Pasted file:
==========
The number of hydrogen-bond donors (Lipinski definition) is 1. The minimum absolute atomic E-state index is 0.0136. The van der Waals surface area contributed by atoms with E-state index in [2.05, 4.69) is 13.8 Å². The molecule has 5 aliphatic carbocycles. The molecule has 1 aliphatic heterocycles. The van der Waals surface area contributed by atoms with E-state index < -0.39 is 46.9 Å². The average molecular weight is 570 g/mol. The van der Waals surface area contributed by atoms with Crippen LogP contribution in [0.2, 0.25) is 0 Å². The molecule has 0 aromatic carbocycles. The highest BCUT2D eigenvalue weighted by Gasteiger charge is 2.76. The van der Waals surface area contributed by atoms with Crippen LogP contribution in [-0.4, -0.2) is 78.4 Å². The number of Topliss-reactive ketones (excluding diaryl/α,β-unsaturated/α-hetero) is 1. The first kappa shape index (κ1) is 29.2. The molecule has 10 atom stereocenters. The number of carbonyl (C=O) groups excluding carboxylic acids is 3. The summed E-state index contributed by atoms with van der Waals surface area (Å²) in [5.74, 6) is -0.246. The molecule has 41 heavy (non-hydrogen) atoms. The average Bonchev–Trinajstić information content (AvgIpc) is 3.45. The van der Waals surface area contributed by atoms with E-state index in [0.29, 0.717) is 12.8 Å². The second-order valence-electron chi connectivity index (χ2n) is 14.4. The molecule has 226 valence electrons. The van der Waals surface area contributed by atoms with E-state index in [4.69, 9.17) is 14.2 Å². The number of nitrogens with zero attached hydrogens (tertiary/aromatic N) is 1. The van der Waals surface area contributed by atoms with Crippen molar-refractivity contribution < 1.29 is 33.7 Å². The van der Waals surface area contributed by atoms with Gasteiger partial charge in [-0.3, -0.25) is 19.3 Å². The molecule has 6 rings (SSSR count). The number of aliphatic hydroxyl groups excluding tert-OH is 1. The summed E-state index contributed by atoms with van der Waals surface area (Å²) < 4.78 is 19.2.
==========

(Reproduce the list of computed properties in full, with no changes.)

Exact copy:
The number of hydrogen-bond donors (Lipinski definition) is 1. The minimum absolute atomic E-state index is 0.0136. The van der Waals surface area contributed by atoms with E-state index in [2.05, 4.69) is 13.8 Å². The molecule has 5 aliphatic carbocycles. The molecule has 1 aliphatic heterocycles. The van der Waals surface area contributed by atoms with E-state index < -0.39 is 46.9 Å². The average molecular weight is 570 g/mol. The van der Waals surface area contributed by atoms with Crippen LogP contribution in [0.2, 0.25) is 0 Å². The molecule has 0 aromatic carbocycles. The highest BCUT2D eigenvalue weighted by Gasteiger charge is 2.76. The van der Waals surface area contributed by atoms with Crippen LogP contribution in [-0.4, -0.2) is 78.4 Å². The number of Topliss-reactive ketones (excluding diaryl/α,β-unsaturated/α-hetero) is 1. The first kappa shape index (κ1) is 29.2. The molecule has 10 atom stereocenters. The number of carbonyl (C=O) groups excluding carboxylic acids is 3. The summed E-state index contributed by atoms with van der Waals surface area (Å²) in [5.74, 6) is -0.246. The molecule has 41 heavy (non-hydrogen) atoms. The average Bonchev–Trinajstić information content (AvgIpc) is 3.45. The van der Waals surface area contributed by atoms with E-state index in [0.29, 0.717) is 12.8 Å². The second-order valence-electron chi connectivity index (χ2n) is 14.4. The molecule has 226 valence electrons. The van der Waals surface area contributed by atoms with E-state index in [4.69, 9.17) is 14.2 Å². The number of nitrogens with zero attached hydrogens (tertiary/aromatic N) is 1. The van der Waals surface area contributed by atoms with Crippen molar-refractivity contribution < 1.29 is 33.7 Å². The van der Waals surface area contributed by atoms with Gasteiger partial charge in [-0.3, -0.25) is 19.3 Å². The molecule has 6 rings (SSSR count). The number of aliphatic hydroxyl groups excluding tert-OH is 1. The summed E-state index contributed by atoms with van der Waals surface area (Å²) < 4.78 is 19.2.